Stanley claimed that "Every Carpenter needs two or more wood planes in his kit, for rough outside work" and that "wood planes push easier." Thus, these planes were offered as an alternative to the metallic planes.Furthermore, some guys preferred the feel of wood against wood, like that afforded by the old style wooden bench planes.But, they also understood the benefit of the patented adjustment features found on the metallic planes.Stanley made it possible for these guys to have their cake and eat it, too, by offering these planes.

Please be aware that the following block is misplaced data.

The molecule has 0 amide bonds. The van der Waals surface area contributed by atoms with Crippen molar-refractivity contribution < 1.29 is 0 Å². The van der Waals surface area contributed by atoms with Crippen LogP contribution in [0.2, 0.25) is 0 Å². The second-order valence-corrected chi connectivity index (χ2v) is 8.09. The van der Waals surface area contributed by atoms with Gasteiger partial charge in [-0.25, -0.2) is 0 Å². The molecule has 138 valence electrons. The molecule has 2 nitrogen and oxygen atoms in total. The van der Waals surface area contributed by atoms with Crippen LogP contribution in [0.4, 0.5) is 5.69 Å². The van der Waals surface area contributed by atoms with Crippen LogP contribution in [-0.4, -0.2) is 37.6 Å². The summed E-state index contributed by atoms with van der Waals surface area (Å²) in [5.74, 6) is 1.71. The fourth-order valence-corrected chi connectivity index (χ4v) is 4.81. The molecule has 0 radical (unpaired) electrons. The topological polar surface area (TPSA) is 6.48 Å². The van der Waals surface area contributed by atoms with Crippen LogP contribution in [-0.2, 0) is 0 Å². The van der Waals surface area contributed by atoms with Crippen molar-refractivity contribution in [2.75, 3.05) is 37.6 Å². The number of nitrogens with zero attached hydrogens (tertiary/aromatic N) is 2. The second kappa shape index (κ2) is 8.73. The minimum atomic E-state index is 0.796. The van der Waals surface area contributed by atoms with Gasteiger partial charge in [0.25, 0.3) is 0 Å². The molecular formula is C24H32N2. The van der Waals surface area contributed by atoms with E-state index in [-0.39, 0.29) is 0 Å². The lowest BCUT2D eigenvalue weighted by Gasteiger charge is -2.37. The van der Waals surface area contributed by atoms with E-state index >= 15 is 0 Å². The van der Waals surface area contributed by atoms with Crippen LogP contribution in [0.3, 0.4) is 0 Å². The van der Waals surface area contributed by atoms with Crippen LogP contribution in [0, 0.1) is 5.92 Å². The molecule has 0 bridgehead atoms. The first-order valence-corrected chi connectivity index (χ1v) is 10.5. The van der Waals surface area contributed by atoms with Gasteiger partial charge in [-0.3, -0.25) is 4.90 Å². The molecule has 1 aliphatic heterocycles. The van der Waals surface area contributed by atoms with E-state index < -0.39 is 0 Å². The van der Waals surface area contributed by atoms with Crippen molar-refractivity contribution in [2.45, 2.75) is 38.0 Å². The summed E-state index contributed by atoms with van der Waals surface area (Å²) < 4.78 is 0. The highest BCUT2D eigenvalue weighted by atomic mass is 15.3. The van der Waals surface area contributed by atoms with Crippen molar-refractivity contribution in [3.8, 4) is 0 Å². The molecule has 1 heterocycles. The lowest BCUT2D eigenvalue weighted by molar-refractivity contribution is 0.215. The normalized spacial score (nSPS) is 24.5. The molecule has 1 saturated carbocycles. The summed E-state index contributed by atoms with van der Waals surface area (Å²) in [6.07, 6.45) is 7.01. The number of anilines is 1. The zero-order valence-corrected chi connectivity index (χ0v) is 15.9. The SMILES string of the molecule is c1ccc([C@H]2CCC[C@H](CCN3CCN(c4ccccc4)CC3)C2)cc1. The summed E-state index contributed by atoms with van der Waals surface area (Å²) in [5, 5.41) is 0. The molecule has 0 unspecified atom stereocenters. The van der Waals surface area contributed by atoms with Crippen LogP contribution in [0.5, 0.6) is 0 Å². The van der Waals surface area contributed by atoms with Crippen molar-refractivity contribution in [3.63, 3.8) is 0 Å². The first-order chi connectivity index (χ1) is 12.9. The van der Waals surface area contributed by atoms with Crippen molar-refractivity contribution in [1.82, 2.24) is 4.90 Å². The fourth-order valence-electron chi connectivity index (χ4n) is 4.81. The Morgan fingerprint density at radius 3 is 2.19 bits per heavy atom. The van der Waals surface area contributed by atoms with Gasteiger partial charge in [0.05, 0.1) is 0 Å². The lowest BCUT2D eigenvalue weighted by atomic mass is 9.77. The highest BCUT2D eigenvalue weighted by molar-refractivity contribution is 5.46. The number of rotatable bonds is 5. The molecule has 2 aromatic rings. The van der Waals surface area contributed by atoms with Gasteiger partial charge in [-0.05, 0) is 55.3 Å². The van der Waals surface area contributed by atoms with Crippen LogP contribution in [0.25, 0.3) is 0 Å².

When sold originally, they were at a price somewhat less than their iron counterparts making it possible for the average Joe Meatball of the day to afford a plane that came equipped with the Bailey patented features. Of course, the earliest versions of the planes, mainly the ones made by Leonard Bailey himself in Boston, are scarce and collectible.The thing is, I never liked the “canned” appearance of router bit profiles. Now with my hollows and rounds, I have an infinitely adjustable profile bit that allows me to create truly custom mouldings.Once you understand how to stick your own mouldings using hollows and rounds, you are only limited by your imagination when it comes to the profiles you create.I rarely used my router for edge treatments like mouldings when I had it despite the fact that I had a decent collection of edge profiles.The irony is that nowadays I actually employ more mouldings with even greater complexity in my projects using moulding planes than when I only had to pop a bit in the collet and run the board across the router table.